Process design and feasibility study of synthetic crude production by the combination of methane decomposition, reverse water gas shift reaction, and Fischer-Tropsch synthesis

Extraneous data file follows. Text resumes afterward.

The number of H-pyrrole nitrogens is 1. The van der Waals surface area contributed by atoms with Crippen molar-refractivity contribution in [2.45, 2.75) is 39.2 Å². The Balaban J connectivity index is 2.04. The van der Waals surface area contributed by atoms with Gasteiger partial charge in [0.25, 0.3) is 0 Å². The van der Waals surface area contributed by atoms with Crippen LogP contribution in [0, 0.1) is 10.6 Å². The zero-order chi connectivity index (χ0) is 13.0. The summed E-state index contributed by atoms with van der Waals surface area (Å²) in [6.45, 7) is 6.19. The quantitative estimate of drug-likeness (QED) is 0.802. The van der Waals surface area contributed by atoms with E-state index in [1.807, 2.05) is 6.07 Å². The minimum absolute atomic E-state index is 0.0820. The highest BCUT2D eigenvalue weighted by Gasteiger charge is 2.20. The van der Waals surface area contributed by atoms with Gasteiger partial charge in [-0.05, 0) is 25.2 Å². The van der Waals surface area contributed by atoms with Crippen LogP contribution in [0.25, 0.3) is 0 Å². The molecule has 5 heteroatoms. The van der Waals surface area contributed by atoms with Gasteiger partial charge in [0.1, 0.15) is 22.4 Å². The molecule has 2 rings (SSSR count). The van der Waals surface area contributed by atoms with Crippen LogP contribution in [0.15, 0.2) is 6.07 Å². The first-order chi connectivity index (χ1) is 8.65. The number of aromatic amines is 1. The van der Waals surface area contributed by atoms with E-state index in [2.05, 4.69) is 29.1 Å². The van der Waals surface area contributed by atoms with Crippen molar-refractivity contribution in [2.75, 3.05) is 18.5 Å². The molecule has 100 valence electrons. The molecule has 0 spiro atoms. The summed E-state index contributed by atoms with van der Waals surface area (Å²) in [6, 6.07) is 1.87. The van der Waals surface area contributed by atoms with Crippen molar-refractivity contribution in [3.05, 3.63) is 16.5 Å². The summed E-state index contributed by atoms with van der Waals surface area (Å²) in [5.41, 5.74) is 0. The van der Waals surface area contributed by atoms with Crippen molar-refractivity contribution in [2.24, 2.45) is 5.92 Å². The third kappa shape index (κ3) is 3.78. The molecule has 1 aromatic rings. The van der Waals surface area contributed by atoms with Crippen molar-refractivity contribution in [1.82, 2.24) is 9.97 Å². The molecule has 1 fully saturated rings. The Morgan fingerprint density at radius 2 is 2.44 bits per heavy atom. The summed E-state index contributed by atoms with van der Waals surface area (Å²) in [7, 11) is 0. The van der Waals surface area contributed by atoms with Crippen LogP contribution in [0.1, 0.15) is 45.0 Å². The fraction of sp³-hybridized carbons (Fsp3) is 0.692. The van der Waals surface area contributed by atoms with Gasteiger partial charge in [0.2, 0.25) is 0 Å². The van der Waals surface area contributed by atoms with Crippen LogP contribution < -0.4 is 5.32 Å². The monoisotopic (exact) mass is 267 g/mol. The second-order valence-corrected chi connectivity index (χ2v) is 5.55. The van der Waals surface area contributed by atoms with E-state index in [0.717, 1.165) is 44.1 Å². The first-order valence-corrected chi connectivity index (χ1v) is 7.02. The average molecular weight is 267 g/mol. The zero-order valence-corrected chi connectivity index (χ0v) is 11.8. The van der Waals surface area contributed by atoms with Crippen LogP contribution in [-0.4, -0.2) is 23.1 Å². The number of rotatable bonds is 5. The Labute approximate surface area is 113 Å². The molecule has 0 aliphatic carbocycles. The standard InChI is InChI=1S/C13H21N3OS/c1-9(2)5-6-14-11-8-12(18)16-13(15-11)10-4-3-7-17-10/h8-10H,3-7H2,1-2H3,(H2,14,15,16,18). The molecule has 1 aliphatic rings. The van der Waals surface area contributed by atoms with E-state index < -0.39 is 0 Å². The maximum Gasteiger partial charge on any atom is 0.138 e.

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In this dissertation, the conversion of CO2 to gas-to liquid (GTL) products was investigated for the production of 30000 bbl per day syncrude. The GTL plant consisted of four main units: hydrogen production by catalytic thermal decomposition of methane in a Cu-Bi molten media, syngas production by the reverse water gas shift (RWGS) reaction using a nickel-based catalyst, syncrude production by the low temperature Fischer-Tropsch (LTFT) synthesis over a cobalt-based catalyst, and an energy recovery unit for electricity generation. The plant was simulated by the coupling of HYSYS and MATLAB to simulate the RWGS and FT reactors and converge their recycle streams. 150 alkanes and 149 alkenes were included in the simulation to accurately estimate the product distribution of the FT reactor. The fixed capital investment of the plant and the manufacturing cost of syncrude were $1.6 billion and $137 bbl-1 , respectively. It was found that hydrogen production by methane decomposition reduced the manufacturing cost of syncrude by 32% when compared to GTL plants that sourced their hydrogen from water electrolysis. The profitability analysis showed the plant could not be economically viable without selling the produced solid carbon. The breakeven price of the produced solid carbon was estimated to be $633 tonne-1 for a syncrude selling price of $59.31 bbl-1 . The economic performance of the plant was highly favourable at syncrude selling prices higher than $80 bbl-1 . It was determined that the plant was a net emitter of CO2 at a rate of 19.92 g CO2 per 1 MJ of syncrude, which was lower than the reported values for different types of natural-gas based GTL plants, but higher than water electrolysis-FT plants.